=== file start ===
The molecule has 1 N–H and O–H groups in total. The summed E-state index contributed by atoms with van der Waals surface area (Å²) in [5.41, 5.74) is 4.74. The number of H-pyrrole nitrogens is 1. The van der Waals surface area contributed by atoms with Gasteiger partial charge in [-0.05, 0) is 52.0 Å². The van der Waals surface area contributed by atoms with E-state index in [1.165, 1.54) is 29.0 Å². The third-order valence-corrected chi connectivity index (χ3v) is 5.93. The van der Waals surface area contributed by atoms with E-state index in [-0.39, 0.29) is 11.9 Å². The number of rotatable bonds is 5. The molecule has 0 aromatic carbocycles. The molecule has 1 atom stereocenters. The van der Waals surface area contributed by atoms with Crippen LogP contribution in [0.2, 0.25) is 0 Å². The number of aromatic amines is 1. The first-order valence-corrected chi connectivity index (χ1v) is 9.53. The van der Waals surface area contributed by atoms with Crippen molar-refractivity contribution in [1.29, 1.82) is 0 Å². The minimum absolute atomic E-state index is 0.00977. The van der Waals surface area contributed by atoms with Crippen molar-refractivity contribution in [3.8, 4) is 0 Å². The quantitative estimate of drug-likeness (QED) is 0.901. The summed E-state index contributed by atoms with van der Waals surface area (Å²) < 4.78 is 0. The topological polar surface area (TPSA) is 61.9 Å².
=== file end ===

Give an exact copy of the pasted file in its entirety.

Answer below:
The molecule has 1 N–H and O–H groups in total. The summed E-state index contributed by atoms with van der Waals surface area (Å²) in [5.41, 5.74) is 4.74. The number of H-pyrrole nitrogens is 1. The van der Waals surface area contributed by atoms with Gasteiger partial charge in [-0.05, 0) is 52.0 Å². The van der Waals surface area contributed by atoms with E-state index in [1.165, 1.54) is 29.0 Å². The third-order valence-corrected chi connectivity index (χ3v) is 5.93. The van der Waals surface area contributed by atoms with E-state index in [-0.39, 0.29) is 11.9 Å². The number of rotatable bonds is 5. The molecule has 0 aromatic carbocycles. The molecule has 1 atom stereocenters. The van der Waals surface area contributed by atoms with Crippen LogP contribution in [0.2, 0.25) is 0 Å². The number of aromatic amines is 1. The first-order valence-corrected chi connectivity index (χ1v) is 9.53. The van der Waals surface area contributed by atoms with Crippen molar-refractivity contribution in [1.29, 1.82) is 0 Å². The minimum absolute atomic E-state index is 0.00977. The van der Waals surface area contributed by atoms with Crippen molar-refractivity contribution in [3.8, 4) is 0 Å². The quantitative estimate of drug-likeness (QED) is 0.901. The summed E-state index contributed by atoms with van der Waals surface area (Å²) < 4.78 is 0. The topological polar surface area (TPSA) is 61.9 Å².